New Apps Encourage Young Latinos to Get Out and Vote
The 2016 Presidential Election is shaping up to be one of the most critical and divisive in recent history, which means that, now more than ever, every vote counts. And with political issues on the table that may directly affect young Latinos, many organizations are aiming to make sure their voices are heard.
New smartphone apps and websites that target Millennial Latinos are gaining traction this summer as the primary season draws to a close and the presidential candidates begin to lock in their platforms. Millennials — those born between 1981 and 1996 — make up 44% of the eligible Hispanic voting population, and Latinos are the fastest-growing segment of the U.S. population, which means that their votes could be decisive in shaping the outcome of the election.
However, only “44% of Hispanics said they were likely to vote in the November election, which compares to 70% of whites who say that they’re going to vote,” says John Rudolph, an executive producer with the public-radio organization Feet in 2 Worlds, which has just released a new iPhone voter registration and news app, called Unidos.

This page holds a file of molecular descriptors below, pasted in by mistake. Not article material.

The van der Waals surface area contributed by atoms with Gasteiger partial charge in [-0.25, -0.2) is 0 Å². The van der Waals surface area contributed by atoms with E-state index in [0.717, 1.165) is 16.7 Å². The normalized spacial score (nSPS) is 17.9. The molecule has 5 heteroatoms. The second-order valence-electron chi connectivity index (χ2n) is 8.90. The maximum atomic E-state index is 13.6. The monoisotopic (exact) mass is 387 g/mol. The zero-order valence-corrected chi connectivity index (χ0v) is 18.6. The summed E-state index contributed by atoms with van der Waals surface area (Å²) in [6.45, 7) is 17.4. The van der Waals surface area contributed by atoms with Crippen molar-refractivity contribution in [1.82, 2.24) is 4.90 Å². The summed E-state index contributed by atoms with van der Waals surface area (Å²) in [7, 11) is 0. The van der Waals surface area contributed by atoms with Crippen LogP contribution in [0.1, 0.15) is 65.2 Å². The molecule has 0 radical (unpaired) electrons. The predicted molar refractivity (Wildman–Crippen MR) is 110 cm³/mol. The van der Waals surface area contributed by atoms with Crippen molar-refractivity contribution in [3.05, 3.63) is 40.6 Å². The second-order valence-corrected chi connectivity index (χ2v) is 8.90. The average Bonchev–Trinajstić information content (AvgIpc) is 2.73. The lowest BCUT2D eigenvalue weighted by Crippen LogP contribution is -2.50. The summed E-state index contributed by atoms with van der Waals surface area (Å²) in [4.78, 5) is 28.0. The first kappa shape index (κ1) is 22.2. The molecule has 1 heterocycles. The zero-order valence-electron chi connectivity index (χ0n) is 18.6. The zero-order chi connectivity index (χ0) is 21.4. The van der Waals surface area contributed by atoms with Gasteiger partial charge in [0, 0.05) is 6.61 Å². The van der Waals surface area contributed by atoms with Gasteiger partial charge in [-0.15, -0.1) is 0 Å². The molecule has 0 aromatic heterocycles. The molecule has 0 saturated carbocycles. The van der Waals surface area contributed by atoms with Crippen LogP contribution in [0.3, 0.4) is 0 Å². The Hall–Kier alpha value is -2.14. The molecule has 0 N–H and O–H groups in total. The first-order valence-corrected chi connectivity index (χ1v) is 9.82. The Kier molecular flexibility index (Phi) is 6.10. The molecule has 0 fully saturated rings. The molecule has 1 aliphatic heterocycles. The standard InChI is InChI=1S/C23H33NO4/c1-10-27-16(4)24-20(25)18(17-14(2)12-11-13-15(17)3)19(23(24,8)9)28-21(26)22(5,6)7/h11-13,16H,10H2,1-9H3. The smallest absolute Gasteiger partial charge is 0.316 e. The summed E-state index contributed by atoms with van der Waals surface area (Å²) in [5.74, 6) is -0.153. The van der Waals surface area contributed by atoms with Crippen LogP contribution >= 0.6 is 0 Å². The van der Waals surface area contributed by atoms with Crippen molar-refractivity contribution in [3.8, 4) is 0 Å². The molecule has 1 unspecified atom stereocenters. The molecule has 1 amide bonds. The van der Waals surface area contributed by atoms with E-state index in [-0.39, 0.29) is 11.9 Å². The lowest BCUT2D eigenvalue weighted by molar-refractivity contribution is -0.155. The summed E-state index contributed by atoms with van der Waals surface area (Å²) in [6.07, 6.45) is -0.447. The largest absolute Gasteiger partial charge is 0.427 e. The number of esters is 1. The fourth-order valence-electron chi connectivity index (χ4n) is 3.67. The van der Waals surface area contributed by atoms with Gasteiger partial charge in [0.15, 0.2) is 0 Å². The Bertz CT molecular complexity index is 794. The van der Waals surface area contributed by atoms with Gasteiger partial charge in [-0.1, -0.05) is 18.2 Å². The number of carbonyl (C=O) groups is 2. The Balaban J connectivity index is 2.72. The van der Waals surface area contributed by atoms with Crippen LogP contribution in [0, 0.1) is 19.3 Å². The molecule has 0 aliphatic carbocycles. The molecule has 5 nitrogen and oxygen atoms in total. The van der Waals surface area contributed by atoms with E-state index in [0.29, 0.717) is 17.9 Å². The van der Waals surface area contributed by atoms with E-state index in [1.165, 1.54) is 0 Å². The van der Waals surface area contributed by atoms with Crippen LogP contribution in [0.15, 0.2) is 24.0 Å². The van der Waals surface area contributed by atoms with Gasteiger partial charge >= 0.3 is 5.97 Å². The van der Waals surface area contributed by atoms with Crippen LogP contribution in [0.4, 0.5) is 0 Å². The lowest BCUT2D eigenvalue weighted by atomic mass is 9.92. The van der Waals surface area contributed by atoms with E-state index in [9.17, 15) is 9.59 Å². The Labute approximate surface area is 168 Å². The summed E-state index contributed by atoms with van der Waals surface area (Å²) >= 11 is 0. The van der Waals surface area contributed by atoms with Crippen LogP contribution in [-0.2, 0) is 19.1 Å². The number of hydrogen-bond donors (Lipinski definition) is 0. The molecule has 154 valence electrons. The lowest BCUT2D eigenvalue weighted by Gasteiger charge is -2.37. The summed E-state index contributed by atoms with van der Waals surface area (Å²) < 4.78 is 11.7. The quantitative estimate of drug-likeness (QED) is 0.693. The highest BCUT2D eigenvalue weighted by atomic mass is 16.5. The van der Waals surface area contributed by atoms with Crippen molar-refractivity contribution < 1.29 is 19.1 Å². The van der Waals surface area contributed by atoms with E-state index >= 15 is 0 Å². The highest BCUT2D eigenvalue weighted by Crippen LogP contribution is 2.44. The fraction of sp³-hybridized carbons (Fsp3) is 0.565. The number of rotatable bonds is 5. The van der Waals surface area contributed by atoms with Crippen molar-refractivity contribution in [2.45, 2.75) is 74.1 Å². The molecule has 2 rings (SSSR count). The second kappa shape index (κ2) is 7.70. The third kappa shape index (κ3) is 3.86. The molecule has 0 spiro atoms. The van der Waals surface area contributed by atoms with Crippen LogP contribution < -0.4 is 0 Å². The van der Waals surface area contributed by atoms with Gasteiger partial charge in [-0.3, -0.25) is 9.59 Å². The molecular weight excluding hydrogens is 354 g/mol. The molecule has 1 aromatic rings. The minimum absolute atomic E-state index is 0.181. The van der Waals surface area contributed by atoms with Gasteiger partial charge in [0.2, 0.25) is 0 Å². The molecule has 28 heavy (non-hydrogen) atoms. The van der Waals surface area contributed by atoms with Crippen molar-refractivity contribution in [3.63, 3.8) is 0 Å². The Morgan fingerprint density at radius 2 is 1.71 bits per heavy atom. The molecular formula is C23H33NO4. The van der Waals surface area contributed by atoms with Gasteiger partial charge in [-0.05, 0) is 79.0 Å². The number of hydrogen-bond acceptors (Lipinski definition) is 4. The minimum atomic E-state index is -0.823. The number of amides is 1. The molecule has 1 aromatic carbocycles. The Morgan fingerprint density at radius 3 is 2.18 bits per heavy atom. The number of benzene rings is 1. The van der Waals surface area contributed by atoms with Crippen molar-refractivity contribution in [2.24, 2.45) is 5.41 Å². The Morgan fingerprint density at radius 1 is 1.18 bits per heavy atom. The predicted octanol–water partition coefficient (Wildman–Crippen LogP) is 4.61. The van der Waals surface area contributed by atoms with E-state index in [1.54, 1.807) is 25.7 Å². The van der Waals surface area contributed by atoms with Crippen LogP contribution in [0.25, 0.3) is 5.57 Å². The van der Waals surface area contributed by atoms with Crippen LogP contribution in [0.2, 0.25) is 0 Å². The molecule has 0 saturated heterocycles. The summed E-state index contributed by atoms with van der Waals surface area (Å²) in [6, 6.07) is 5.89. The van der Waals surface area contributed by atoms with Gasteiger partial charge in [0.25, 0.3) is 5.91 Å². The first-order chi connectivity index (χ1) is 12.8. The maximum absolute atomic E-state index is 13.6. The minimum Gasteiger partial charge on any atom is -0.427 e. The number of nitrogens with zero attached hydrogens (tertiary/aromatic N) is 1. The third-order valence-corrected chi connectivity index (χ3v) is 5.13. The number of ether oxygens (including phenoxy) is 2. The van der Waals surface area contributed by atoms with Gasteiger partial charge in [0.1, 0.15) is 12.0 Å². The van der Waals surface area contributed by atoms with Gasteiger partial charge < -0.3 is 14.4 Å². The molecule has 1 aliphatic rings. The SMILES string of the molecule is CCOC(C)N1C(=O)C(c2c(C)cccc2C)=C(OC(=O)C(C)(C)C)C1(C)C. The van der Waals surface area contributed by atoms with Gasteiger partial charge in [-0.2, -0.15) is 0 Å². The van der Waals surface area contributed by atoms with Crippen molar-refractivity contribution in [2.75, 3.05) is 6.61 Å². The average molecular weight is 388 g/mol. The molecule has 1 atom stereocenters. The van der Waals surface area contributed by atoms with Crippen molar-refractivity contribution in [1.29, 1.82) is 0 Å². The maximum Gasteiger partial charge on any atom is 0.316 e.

“Unidos came out of the work we’ve done during the past two presidential elections where we focused on campaign coverage by immigrant journalists from the perspective of immigrant voters,” Rudolph explains. “It was in 2008 that I first became aware of the potential power of Latino voters to shape the election’s outcome, as well as the historic pattern of low Latino voter turnout.”
The app provides election coverage in both English and Spanish, as well as custom emojis and videos to appeal to a young voting population. While the typical smartphone lasts only an average of two years, voter registration is a one-time process that can set young people up for life.
“For us, this is a tremendously important advancement,” says Mireya Reith of the Arkansas-based NWA Immigrant Resource Center. “We know that our Latino community, the primary way that they’re connecting with the internet, and in many ways connecting with the world is through their smart phones.”
Reith believes that Unidos and other apps like it, such as Voto Latino and Latinos Vote, “will help enhance participation, turn out and excitement about the elections, especially now at such an important time when so much is a stake for the Latino community.”
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